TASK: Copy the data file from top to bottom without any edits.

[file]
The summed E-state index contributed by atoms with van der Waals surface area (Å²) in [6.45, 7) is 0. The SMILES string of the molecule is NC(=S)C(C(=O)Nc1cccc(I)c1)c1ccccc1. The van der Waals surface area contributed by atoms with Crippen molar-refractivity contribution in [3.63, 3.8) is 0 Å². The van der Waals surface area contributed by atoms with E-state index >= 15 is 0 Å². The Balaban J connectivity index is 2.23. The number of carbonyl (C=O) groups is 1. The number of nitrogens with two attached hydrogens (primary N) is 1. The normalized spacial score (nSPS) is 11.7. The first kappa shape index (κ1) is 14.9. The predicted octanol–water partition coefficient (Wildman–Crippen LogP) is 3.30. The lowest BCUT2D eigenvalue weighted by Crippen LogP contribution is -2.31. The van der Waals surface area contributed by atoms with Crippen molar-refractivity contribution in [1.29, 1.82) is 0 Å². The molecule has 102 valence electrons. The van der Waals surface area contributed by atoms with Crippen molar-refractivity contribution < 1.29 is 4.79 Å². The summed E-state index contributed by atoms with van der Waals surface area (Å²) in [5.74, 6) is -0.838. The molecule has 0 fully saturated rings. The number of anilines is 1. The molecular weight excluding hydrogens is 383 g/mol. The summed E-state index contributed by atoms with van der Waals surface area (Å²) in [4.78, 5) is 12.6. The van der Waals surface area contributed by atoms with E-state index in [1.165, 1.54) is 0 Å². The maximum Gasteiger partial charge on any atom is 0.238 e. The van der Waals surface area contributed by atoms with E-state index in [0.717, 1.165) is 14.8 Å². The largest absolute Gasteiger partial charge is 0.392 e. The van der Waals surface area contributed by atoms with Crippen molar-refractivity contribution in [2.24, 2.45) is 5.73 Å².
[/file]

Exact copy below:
The summed E-state index contributed by atoms with van der Waals surface area (Å²) in [6.45, 7) is 0. The SMILES string of the molecule is NC(=S)C(C(=O)Nc1cccc(I)c1)c1ccccc1. The van der Waals surface area contributed by atoms with Crippen molar-refractivity contribution in [3.63, 3.8) is 0 Å². The van der Waals surface area contributed by atoms with E-state index >= 15 is 0 Å². The Balaban J connectivity index is 2.23. The number of carbonyl (C=O) groups is 1. The number of nitrogens with two attached hydrogens (primary N) is 1. The normalized spacial score (nSPS) is 11.7. The first kappa shape index (κ1) is 14.9. The predicted octanol–water partition coefficient (Wildman–Crippen LogP) is 3.30. The lowest BCUT2D eigenvalue weighted by Crippen LogP contribution is -2.31. The van der Waals surface area contributed by atoms with Crippen molar-refractivity contribution in [1.29, 1.82) is 0 Å². The molecule has 102 valence electrons. The van der Waals surface area contributed by atoms with Crippen molar-refractivity contribution < 1.29 is 4.79 Å². The summed E-state index contributed by atoms with van der Waals surface area (Å²) in [5.74, 6) is -0.838. The molecule has 0 fully saturated rings. The number of anilines is 1. The molecular weight excluding hydrogens is 383 g/mol. The summed E-state index contributed by atoms with van der Waals surface area (Å²) in [4.78, 5) is 12.6. The van der Waals surface area contributed by atoms with E-state index in [1.165, 1.54) is 0 Å². The maximum Gasteiger partial charge on any atom is 0.238 e. The van der Waals surface area contributed by atoms with E-state index in [0.717, 1.165) is 14.8 Å². The largest absolute Gasteiger partial charge is 0.392 e. The van der Waals surface area contributed by atoms with Crippen molar-refractivity contribution in [2.24, 2.45) is 5.73 Å².